The air was so thick with prayers, I swear I heard a voice say, “Lighten up a bit, folks. I got this.” I was in a Spiffy Biff at the time. There was Angel Soft bathroom tissue in there. I think it was a sign. It may have been the voice of God.

It might have been Obama.

1008 © Tony Bender, 2016

7 thoughts on “Tony J Bender: That’s Life — Unlawful Praying”

  • Jan Zahrly September 16, 2016 at 11:47 am

    Thank you. Wonderful writing. I lived in North Dakota in a former life – then I got religion and moved to Florida where all the old folks live. But I love reading your interpretation of the fools running the state. We have a lot of fools down here, too. peace, janz

  • Big Tobacco September 16, 2016 at 2:29 pm

    I hope you write articles defending idiots who run out onto the field during sporting events and get tackled by security, or actual players. Even though all they want to do is run around and get noticed, they most likely don’t intend to hurt anyone. They are the victims of overzealous and threatening authority, abusing power over the oppressed trespasser.

    Now take that same example and give that person running out on the field a pointy stick, or a knife, and/or have them on horseback, or with a bulldog on a leash, and screaming war crys at the players on the field/as well as at the game staff (mercenaries simply doing their job for near minimum wage). Is this innocent tresspasser still getting kind and biased write ups by you? Are they still simply “praying”?

    Is it okay when the athletes get stabbed, because the person threatening them was just practicing their first amendment right to be an idiot?

    1. Jan Zahrly September 16, 2016 at 4:05 pm

      Guess what, Big Tobacco – your analogy does not work. Football is a GAME. Life is not a game, protecting what is sacred to you is not a game – OOPS, I think I goofed. Life is a game to you, isn’t it? So you think Native Americans are playing a game when they dress up and try to protect what is their heritage, their land, their rights. I hope I never meet up with you – you would take the clothes off my back, knock me down , take my car, all in the game to you – even though I am a 73 year old woman who walks with a cane and worked for 47 years to earn my way in this world. Grow up. Get an education. peace, janz

      1. Big Tobacco September 16, 2016 at 5:51 pm

        Guess what janz, this is not their land, the pipeline is not on the reservation.

        You can take the same analogy and put it anywhere. For example, if someone was to go to a restaurant and decide to go in the back and threaten/shout at the cooks. If someone was to go to your yard on a horse doing war calls directed at you, if someone were to head to the faculty lounge at a school and start shouting at the teachers. They may have their reasons, but it’s certainly not them “peacefully praying”. Everyone of these is the exact same thing.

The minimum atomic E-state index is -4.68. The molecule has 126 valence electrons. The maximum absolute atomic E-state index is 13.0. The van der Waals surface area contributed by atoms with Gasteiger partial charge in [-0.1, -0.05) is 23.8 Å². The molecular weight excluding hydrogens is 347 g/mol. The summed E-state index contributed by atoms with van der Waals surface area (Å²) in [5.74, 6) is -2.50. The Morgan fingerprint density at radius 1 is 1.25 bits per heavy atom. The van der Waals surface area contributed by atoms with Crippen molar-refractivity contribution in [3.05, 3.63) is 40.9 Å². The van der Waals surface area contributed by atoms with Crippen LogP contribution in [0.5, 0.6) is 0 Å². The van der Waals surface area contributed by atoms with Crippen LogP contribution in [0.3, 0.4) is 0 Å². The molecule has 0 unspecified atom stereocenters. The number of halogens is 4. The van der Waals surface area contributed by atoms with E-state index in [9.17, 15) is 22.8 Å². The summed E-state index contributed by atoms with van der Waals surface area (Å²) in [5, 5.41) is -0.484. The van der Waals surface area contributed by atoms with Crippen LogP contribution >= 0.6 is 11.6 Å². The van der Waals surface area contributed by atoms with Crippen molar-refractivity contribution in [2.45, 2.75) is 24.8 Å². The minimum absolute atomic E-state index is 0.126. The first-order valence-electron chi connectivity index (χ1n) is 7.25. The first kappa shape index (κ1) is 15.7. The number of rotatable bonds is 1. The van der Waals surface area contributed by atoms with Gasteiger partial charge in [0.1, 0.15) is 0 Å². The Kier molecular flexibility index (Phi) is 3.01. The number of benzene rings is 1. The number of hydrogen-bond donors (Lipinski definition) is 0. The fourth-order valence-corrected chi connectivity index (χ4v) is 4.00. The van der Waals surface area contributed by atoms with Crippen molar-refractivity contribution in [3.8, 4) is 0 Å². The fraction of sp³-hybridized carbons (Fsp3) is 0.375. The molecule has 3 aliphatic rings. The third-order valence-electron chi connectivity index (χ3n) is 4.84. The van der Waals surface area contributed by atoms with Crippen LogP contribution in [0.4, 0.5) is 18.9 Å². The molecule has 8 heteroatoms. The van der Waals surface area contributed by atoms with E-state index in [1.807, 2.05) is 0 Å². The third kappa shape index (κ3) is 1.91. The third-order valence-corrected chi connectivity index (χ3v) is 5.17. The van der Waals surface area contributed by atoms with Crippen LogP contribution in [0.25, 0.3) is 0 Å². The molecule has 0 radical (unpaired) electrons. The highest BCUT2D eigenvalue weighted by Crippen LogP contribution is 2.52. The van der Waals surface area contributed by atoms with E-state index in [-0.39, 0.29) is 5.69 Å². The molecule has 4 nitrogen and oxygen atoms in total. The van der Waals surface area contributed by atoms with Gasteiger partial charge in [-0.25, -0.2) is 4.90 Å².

They have their rights, but so does everyone else. I don’t claim that Target is mine, just because I may have an ancestor that once stayed where it is located.

        The land is not theirs, if it was, why did they have to stomp a fence to get to it? Is that how you enter your home?

        1. Jan Zahrly September 20, 2016 at 10:11 pm

          OK – Big Tobacco – this is my last response; I have other things to do. I suppose that you missed a lot of school time, playing football or hockey or something where you got a lot of hits to the head – because one of the basic things we learned, even in elementary school, is that Native Americans (we used to call them Indians – incorrectly, of course) were the FIRST PEOPLE who lived in what is now the United States of America. Later on, in middle or high school we learned a lot about the Indian wars and about all the treaties that the U.S. government agreed to with the various tribes and then how the U.S. government broke those treaties. Especially egregious was that the U.S. government allowed non-Native Americans to take over the land. Native Americans had used ALL the land for their resources, for survival – suddenly, people with guns came came to kill their buffalo, people with plows came and dug up their land previously used for homes or growing food for themselves. It is a long story. In no way, shape, or form, did Native Americans give their lands to the Big Oil companies.
          Tonight, I heard a commentator speak about Trump and called him “dumber than a sack of hair.” Don’t be like that Big T. Learn some of the history of our country, learn about the cultures and values of Native Americans here in our country. Don’t be dumber than a sack of hair. I hope you learn – I try to learn every day and one of the things I realized that I learned is that there are some people here who still think that land ownership is restricted to those who have the money to “buy” the land. Life is bigger than this. peace, janz

          1. Andy Rodrigues September 20, 2016 at 11:55 pm


  • AndyRodrigues September 16, 2016 at 2:54 pm

    Thanks Tony!